Tom Shone, Intelligent Life, Summer 2009: "One of the things that made The Shining such a great novel about falling off the wagon was that King didn't know that was what it was about — it was written from inside the belly of an obsession."

In On Writing, King said he "had written The Shining without even realizing that I was writing about myself". Earlier, when referring to the book, he wrote, "That's the one which just happens to be about an alcoholic writer and ex-schoolteacher."

As Paul regains his health and strength, he realizes he is addicted to Norvil, the painkiller Annie has been giving him. He plans to not swallow half of his daily pills, in an effort to wean himself off the drug, but says he won't start until the next day. "We never clean up our act today." It is his pain and addiction that finally forces him to capitulate and burn his Fast Cars manuscript, when he decides that the benefits of real pills win out over the lives of fictional people. And so he burned his book, "which he had created and then uncreated".

King, Playboy (1983):
Writing is necessary for my sanity. As a writer, I can externalize my fears and insecurities and night terrors on paper, which is what people pay shrinks a small fortune to do. In my case, they pay me for psychoanalyzing myself in print. And in the process, I'm able to "write myself sane," as that fine poet Anne Sexton put it.
In a 1982 interview, King said:
I don't feel tired in the sense of writing. I feel tired in the sense of having to be a writer. The commitments to things other than writing just keep growing ... and it's a while before you see it as something less than benign. ... But there is a real sense here of having to be careful that you're not eaten alive, because I sense more and more ... that celebrity is a little bit like being a turkey that's being fattened up in the pen for something you'd rather not contemplate.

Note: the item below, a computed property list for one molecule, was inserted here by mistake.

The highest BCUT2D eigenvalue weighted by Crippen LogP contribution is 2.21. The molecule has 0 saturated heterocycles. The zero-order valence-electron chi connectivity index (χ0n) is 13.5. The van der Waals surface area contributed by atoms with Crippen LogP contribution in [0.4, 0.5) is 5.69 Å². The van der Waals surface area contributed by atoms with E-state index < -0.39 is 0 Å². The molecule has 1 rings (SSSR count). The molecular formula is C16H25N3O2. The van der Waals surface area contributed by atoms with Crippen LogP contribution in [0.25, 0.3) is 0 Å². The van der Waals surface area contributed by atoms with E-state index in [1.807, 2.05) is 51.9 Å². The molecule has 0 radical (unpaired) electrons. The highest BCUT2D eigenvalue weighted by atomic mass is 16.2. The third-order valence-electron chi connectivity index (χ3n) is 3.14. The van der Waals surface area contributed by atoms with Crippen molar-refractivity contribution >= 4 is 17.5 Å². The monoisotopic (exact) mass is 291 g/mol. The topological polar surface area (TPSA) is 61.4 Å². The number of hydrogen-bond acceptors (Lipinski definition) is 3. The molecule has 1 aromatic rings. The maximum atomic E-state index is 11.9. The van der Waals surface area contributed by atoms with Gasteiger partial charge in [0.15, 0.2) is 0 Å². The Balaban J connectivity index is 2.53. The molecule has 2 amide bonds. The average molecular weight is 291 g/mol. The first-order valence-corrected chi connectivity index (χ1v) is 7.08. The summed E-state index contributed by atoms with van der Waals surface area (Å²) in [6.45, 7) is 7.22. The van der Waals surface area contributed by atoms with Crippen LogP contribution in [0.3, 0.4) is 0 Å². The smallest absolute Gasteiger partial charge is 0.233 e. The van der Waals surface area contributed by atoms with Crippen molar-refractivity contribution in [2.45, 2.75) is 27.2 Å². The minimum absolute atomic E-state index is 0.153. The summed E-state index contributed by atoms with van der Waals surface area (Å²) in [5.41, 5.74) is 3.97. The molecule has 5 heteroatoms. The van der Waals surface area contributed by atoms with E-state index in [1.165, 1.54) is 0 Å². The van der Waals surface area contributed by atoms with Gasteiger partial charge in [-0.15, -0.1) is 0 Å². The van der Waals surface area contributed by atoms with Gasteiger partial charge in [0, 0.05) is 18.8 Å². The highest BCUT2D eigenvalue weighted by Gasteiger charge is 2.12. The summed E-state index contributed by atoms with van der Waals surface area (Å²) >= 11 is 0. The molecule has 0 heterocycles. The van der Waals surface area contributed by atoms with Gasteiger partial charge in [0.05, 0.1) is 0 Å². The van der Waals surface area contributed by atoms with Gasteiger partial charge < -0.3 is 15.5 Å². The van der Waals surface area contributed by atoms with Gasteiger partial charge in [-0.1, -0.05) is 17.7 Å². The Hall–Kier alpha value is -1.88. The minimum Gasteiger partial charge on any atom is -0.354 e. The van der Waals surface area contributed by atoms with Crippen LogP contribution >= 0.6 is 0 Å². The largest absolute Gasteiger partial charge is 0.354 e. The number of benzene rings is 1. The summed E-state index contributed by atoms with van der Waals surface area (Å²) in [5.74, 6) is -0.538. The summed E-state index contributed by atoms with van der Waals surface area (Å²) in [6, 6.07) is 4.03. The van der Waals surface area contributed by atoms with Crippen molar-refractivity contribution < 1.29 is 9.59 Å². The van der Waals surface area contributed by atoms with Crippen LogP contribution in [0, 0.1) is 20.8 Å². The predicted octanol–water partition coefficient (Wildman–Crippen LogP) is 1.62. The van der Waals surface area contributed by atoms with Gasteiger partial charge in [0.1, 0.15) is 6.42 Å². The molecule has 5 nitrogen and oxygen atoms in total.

In another interview, he voices similar sentiments:
The occupational hazard of the successful writer in America is that once you begin to be successful, then you have to avoid being gobbled up. America has developed this sort of cannibalistic cult of celebrity, where first you set the guy up, and then you eat him.

King does not paint a pretty picture of the writer's obsessive fan. Annie Wilkes is unattractive and overweight, with bad breath - a "borderline psychotic [with a] puffed and infected ego ... positive that [she] was starring in a great drama". She is also apparently manic-depressive, at times "untethered from the landmarks of life". (Annie's level of obsessiveness and mental illness does not come out of nowhere, however.)

Annie often has tender feelings towards Paul, but it's a "terrible bogus maternity", a facade that can quickly collapse into "a narrow watchfulness", a deep blackness.
The image of Annie Wilkes as an African idol out of She or King Solomon's Mines was both ludicrous and queerly apt. She was a big woman who, other than the large but unwelcoming swell of her bosom under the gray cardigan sweater she always wore, seemed to have no feminine curves at all - there was no defined roundness of hip or buttock or even calf ... Her body was big but not generous. There was a feeling about her of clots and roadblocks ...